Recipe: Seasonal Affective Risotto (butternut squash and leeks, mainly) »
The yearly end of Daylight Savings Time puts me into a funk. I’m on the brink of another major depressive episode, and the only things keeping me going are Sadie (my cat companion), wine, and glitter.
Risotto takes a while to cook, it’s a good dish to make when you want to be brooding and pensive and listen to Bright Eyes’ Fevers and Mirrors. I made it with butternut squash and leeks and a bunch of random fresh herbs (rosemary, sage, and oregano) because those things came in my CSA box (so bourgey!). It lifted my mood enough to make me finally take a shower. Here’s how it went down.
Seasonal Affective Risotto
1 decent-sized butternut squash, peeled, seeded, cut into 1/2-inch pieces
4 tablespoons olive oil
2 cloves of garlic
6 cups vegetable broth
2 large leeks, white and light-green parts only, thinly sliced
2 cups arborio rice
1/2 cup dry white wine
1/2 cup nutritional yeast (optional, but gives it a nice fall color and a cheesy flavor)
2 tablespoons chopped fresh herbs (if you have to pick just one, choose sage)
Salt and pepper
Preheat that oven to 400 degrees F. Put the squash on a baking sheet, and mix it up with two tablespoons of olive oil and some salt and pepper. Roast it for 40 minutes, stirring when you remember.
Put the broth in a saucepan, heat it to a simmer, turn off the heat, and cover.
On medium-low, heat the remaining oil in another saucepan or wok or something big with some sort of sides. Throw those leeks in there, and saute until soft. I like to poke the spoon through the center of each leek slice so that the layers become kind of a cone, and then I laugh and ponder my existence.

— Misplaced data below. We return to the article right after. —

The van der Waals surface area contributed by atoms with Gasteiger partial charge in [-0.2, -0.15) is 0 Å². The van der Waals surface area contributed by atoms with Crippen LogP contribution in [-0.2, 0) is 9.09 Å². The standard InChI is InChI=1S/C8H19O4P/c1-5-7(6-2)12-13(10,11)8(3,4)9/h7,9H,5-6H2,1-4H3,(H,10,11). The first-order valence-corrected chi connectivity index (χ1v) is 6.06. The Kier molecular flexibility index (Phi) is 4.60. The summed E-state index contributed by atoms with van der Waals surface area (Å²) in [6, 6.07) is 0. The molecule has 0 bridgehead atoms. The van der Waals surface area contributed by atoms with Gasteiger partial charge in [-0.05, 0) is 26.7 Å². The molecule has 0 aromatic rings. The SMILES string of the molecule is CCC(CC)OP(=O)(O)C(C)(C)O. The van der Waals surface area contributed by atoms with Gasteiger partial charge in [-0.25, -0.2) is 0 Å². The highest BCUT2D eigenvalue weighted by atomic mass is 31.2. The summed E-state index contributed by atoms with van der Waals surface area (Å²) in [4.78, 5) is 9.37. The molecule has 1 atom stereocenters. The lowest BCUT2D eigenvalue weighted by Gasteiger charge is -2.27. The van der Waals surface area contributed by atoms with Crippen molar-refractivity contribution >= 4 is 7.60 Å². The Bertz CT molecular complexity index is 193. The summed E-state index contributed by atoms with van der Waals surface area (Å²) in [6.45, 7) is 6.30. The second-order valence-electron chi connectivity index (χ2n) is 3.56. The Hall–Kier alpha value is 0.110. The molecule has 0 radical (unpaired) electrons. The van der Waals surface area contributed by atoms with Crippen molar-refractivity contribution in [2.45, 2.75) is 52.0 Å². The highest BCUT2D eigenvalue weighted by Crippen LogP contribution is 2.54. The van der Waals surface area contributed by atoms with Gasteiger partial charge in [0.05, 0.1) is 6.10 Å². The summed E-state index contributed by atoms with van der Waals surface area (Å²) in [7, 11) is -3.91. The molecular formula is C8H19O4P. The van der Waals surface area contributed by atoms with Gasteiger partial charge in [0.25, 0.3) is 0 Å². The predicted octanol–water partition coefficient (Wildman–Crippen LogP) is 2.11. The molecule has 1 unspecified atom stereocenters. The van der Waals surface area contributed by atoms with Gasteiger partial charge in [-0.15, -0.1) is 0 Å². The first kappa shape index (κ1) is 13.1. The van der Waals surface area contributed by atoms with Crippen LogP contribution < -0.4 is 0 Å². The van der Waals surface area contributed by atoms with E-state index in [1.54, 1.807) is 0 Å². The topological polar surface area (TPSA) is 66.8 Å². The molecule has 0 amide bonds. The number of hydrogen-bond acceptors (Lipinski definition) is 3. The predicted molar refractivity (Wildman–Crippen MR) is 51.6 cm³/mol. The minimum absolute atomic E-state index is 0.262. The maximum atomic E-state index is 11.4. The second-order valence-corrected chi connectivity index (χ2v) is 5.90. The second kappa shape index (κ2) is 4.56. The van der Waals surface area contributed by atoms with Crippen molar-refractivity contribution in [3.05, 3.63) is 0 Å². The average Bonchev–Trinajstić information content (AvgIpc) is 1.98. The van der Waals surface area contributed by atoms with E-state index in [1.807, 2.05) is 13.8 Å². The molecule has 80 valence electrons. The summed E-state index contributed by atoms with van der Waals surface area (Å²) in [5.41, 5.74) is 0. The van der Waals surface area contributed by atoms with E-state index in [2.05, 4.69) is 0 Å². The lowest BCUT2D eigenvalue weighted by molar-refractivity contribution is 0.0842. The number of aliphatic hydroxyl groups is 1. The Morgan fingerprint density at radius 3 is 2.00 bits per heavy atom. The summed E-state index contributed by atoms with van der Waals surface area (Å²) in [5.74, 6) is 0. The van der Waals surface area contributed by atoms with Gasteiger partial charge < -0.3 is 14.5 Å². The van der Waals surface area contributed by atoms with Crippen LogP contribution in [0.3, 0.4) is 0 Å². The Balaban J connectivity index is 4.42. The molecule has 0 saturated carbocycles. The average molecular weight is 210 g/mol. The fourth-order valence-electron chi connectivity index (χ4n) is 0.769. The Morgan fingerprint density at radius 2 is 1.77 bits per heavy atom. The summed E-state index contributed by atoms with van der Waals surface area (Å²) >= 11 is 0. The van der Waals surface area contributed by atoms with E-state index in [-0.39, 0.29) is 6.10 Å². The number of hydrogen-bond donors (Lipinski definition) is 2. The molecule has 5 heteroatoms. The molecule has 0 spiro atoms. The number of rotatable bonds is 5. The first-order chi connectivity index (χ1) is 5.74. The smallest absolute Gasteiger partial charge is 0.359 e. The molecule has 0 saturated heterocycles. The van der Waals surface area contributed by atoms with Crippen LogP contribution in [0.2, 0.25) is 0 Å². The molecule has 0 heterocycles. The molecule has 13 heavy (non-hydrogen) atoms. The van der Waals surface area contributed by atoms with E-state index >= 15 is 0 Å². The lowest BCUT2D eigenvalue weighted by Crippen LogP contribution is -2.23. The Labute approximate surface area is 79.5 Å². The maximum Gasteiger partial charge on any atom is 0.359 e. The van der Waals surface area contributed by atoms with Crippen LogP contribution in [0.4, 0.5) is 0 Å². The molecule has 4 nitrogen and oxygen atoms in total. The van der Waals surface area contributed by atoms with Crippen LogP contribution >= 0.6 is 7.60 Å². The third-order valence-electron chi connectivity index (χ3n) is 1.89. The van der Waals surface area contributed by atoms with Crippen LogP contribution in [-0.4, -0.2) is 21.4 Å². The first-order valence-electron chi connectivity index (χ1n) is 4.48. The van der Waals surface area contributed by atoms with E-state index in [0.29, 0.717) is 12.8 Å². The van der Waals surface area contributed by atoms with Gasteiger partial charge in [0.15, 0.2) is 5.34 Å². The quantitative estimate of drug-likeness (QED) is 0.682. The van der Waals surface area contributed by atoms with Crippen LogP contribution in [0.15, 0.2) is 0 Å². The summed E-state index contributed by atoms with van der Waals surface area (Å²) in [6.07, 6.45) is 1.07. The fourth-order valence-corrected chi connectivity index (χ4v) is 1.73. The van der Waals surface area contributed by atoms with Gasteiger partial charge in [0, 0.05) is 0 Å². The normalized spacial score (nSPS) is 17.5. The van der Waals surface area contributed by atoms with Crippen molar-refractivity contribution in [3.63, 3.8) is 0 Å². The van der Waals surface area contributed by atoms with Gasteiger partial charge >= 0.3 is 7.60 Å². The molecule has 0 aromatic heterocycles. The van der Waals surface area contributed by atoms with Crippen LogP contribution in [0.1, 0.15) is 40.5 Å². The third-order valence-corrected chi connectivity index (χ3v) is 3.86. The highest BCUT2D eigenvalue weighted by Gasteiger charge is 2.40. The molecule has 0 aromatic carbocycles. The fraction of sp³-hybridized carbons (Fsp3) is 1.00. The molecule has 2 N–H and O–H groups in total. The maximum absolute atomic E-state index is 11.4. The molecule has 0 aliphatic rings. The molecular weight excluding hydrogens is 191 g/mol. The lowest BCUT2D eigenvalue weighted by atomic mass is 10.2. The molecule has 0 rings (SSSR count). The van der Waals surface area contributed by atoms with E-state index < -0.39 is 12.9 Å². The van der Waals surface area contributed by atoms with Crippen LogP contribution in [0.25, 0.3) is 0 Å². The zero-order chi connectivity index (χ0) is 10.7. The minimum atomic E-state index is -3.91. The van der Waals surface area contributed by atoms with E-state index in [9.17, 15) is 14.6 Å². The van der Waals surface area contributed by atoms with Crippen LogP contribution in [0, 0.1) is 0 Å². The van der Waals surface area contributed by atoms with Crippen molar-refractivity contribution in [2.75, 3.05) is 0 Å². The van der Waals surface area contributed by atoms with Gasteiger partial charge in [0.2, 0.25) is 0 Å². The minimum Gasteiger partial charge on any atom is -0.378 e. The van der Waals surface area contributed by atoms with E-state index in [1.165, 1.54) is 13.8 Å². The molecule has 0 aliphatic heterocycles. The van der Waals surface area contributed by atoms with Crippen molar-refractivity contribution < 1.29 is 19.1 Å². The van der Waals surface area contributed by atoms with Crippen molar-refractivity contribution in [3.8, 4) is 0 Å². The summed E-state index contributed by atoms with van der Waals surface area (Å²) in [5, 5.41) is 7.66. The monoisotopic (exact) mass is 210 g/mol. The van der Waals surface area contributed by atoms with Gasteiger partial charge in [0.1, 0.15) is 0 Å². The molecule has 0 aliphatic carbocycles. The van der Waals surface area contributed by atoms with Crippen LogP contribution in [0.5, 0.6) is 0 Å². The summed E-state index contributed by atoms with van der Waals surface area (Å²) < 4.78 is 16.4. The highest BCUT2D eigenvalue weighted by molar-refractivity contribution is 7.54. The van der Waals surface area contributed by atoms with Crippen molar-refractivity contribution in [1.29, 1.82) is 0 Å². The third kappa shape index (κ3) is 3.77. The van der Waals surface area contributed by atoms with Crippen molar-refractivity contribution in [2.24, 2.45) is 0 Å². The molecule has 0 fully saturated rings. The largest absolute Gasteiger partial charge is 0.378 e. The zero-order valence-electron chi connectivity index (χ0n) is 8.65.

Once the leeks are soft, add some garlic until it smells reeeeeeal nice. Pour the rice into the pan and stir for a minute or two. Then you want to add the wine:
Get one of these tiny bottles of crap white wine, and drink what you don’t use. You… might be sorry?
Stir some more until the wine is absorbed. Then you will add the broth, 1/2 cup at a time, stirring all the while. Every time you add some broth, stir until it’s absorbed before you add more. While you’re stirring, you’ll have plenty of time to think — about your nonexistent career path, your latest failed romantic endeavor, that time you farted at Burning Man. Then know that things can only go up from here.
Half an hour or so later, when all six cups of the broth are absorbed and you are all cried out, add the squash, nutritional yeast, and herbs, and cook until heated through. Add salt and pepper if you need to, but I don’t think you will. Take a deep breath, slap some bread on your plate, and smile for the first time in weeks.